- Milk is linked to Crohn's disease. "Mycobacterium paratuberculosis is capable of surviving commercial pasteurization." [Applied and Environmental Microbiology: 64(3), Mar 1998] ... "Mycobacterium paratuberculosis (bacteria not killed by pasteurization) RNA was found in 100% of Crohn's disease patients, compared with 0% of controls." [D. Mishina, Proceedings National Academy of Sciences USA :93: September, 1996]
- Diabetes. "These new studies, and more than 20 well-documented previous ones, have prompted one researcher to say the link between milk and juvenile diabetes is 'very solid'." [Diabetes Care 1994; p.17]
- "Cow�s milk has become a point of controversy among doctors and nutritionists. There was a time when it was considered very desirable, but research has forced us to rethink this recommendation ... dairy products contribute to a surprising number of health problems (including) chronic ear problems..." [Benjamin Spock, M.D., "Child Care", 7th Edition]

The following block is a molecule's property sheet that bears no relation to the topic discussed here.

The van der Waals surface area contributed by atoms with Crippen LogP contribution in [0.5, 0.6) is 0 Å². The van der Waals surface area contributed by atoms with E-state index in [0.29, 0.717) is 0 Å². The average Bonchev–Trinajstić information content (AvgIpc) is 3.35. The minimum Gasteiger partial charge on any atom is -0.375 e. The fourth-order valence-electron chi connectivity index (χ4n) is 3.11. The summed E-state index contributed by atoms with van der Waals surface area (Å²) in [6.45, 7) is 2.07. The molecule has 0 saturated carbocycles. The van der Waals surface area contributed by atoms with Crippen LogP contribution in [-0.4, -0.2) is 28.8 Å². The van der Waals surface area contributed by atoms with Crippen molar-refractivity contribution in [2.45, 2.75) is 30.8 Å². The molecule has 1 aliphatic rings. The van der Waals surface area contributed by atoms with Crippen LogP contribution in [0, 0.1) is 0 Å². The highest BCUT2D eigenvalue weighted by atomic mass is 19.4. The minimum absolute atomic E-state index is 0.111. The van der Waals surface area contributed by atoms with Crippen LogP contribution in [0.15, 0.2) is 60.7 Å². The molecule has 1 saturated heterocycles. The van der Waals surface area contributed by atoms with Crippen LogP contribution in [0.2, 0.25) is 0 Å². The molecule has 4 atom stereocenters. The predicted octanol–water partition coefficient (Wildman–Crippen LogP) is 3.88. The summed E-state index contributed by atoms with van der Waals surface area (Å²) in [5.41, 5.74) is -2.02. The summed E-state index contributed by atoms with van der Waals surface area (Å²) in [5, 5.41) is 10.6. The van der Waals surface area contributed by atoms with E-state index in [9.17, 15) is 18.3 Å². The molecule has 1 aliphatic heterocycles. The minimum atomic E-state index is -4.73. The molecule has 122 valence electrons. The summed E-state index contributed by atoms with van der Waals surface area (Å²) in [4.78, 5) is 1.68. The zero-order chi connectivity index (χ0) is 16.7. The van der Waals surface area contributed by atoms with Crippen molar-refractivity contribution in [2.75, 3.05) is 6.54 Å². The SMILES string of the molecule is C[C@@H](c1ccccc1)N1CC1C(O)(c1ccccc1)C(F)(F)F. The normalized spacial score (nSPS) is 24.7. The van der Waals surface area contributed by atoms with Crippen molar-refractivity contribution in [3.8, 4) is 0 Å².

- Heart Disease. "Milk and milk products gave the highest correlation coefficient to heart disease, while sugar, animal proteins and animal fats came in second, third, and fourth, respectively." [A Survey of Mortality Rates and Food Consumption Statistics of 24 Countries, Medical Hypothesis 7: pp.907-918, 1981]
- Osteoporosis. "Consumption of dairy products, particularly at age 20 years, was associated with an increased risk of hip fractures ... metabolism of dietary protein causes increased urinary excretion of calcium." [American Journal of Epidemiology 1994; p.139]
- Pesticide ingestion. "A 1988 FDA survey of milk samples from grocery stores in 10 cities found that 73% of the samples contained pesticide residues." [Environmental Contamination and Toxicology, 1991; p.47]
- "The National Dairy Board's Slogan, 'Milk. It does a body good,' sounds a little hollow these days." [Scientific American, October, 1992]
It is interesting to consider that no non-human animals naturally drink milk beyond weaning; nor do any animals naturally drink the milk of other species. "Overall, about 75 percent of the world's population, including 25 percent of those in the U.S., lose their lactase enzymes after weaning.
" [J. of the American Dietetic Assoc. 1996